What a month May was! It was a roller coaster ride of emotion and learning.
I have experienced burnout like never before (more on that later) and that was coupled with the joy of huge accomplishments for myself and my students. And the icing on the cake was being able to go to Chicago for the CS Music Competition and Convention. Let’s start there…
Every year, Classical Singer Magazine hosts this event. The last 2 years it’s been virtual because of the pandemic. So, having it be live this year was a treat! I love it because I get to network, make new friends, and totally be in my element. It’s 3 full days of singing talk and classes from industry professionals. It’s one of those things that makes my heart so happy. I have decided that this is one of those events I need to participate in every year and I will encourage my singer friends and students to participate also.
On another note, several of my students competed in the North Carolina Music Teachers Association competition. 2 of those students received Highest Honors and got the chance to compete at the state level. Those same 2 students received Highest Honors at state. I could not be prouder of Arya Kamath and Neer Jain for all of their hard work and dedication. These 2 intelligent and talented young ladies will have the opportunity to sing at the NCMTA convention in October. Congratulations to both of them and their families!
Finally, let’s talk about burnout. I thought I knew what it was but then May happened. By the time May rolled around, I had participated in 3 productions and 1 studio concert, filmed 4 videos (only 2 of which made it to air), and continued to teach a full studio of private students and 3 classes at The Homeschool Experience. That was on top of all of my regular duties and responsibilities at home. My husband and children were incredibly understanding, patient, and supportive, but I was exhausted. I was at the point where I didn’t have room in my heart and in my mind to care about my level of production or output. That, my friends, is burnout. I was no longer physically or mentally able to produce my best and I didn’t care. But still I kept pushing on.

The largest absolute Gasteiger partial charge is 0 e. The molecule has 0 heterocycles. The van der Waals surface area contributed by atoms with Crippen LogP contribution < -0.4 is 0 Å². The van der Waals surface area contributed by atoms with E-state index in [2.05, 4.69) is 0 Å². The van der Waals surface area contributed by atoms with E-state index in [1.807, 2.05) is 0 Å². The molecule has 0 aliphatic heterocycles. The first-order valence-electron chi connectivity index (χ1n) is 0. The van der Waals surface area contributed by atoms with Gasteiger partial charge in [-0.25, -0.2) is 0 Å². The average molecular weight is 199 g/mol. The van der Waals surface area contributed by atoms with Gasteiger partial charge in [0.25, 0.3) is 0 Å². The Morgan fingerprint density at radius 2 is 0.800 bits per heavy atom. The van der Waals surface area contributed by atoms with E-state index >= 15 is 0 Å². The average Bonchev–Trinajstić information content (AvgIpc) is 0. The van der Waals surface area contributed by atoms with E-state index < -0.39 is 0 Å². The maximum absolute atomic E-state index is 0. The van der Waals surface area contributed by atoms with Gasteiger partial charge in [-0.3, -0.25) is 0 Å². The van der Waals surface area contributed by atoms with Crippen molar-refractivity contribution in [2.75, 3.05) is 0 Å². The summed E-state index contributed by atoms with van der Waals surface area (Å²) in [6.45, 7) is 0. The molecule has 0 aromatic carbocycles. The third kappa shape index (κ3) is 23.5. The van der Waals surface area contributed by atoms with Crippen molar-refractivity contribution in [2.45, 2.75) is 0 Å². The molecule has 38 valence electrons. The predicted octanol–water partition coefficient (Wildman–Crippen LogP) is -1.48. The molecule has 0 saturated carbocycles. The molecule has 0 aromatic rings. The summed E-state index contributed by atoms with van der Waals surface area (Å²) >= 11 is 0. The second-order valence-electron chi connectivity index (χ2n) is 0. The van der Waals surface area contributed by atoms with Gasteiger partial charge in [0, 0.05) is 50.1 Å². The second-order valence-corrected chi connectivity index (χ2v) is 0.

Now, there is something to be said for holding on until the end and honoring one’s commitments. This is something very important for me. None of my tasks were particularly difficult, they were just very demanding. No one was mistreating me or belittling my work; the environment was not toxic by any means. In fact, there was always a lot of positivity and support and my students are awesome. I was just tired.
And, amidst all of this burnout was the light of hope that I was still making a difference in the lives of my students. One example: a kid in one of my classes who just would rather have been anywhere but my class. The day of his class performance his mom told me how he thought I was the coolest thing ever because I had a YouTube channel. My 30-minute Musical class inspired him to write scripts and a book (he’s 7). And he killed it on the day of his performance. It taught me an important lesson: you never know how far-reaching your influence is. Also, kids are always listening even if they don’t seem like it.
All in all, the past 5 months have been very trying. But you know what I know? If you want to grow, if you want to be better, if you want to be anything good, hard work is required. I feel like my voice has leveled up because of all of the singing; my capacity for time management has improved; the realization that I am capable of more than I give myself credit for is clearer; I am more confident; and the only thing holding me back are my perceived barriers and unrealistic expectations. That’s a lot!